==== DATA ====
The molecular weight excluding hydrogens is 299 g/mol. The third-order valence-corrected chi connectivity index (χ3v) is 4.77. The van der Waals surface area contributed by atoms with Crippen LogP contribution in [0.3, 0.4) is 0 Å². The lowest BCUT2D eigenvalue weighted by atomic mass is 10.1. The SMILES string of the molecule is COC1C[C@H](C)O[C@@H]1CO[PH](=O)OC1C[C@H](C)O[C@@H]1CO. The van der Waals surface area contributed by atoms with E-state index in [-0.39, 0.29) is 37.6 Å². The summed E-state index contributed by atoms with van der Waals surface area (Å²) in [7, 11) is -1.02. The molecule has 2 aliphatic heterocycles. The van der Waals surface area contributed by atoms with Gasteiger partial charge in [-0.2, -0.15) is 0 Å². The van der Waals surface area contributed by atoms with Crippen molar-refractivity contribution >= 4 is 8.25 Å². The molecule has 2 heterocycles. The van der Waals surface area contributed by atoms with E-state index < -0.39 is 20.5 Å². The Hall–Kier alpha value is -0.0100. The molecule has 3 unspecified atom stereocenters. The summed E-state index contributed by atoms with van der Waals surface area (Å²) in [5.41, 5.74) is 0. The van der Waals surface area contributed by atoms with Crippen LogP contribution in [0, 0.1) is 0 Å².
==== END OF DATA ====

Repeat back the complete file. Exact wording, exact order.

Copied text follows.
The molecular weight excluding hydrogens is 299 g/mol. The third-order valence-corrected chi connectivity index (χ3v) is 4.77. The van der Waals surface area contributed by atoms with Crippen LogP contribution in [0.3, 0.4) is 0 Å². The lowest BCUT2D eigenvalue weighted by atomic mass is 10.1. The SMILES string of the molecule is COC1C[C@H](C)O[C@@H]1CO[PH](=O)OC1C[C@H](C)O[C@@H]1CO. The van der Waals surface area contributed by atoms with E-state index in [-0.39, 0.29) is 37.6 Å². The summed E-state index contributed by atoms with van der Waals surface area (Å²) in [7, 11) is -1.02. The molecule has 2 aliphatic heterocycles. The van der Waals surface area contributed by atoms with Gasteiger partial charge in [-0.2, -0.15) is 0 Å². The van der Waals surface area contributed by atoms with Crippen molar-refractivity contribution >= 4 is 8.25 Å². The molecule has 2 heterocycles. The van der Waals surface area contributed by atoms with E-state index < -0.39 is 20.5 Å². The Hall–Kier alpha value is -0.0100. The molecule has 3 unspecified atom stereocenters. The summed E-state index contributed by atoms with van der Waals surface area (Å²) in [5.41, 5.74) is 0. The van der Waals surface area contributed by atoms with Crippen LogP contribution in [0, 0.1) is 0 Å².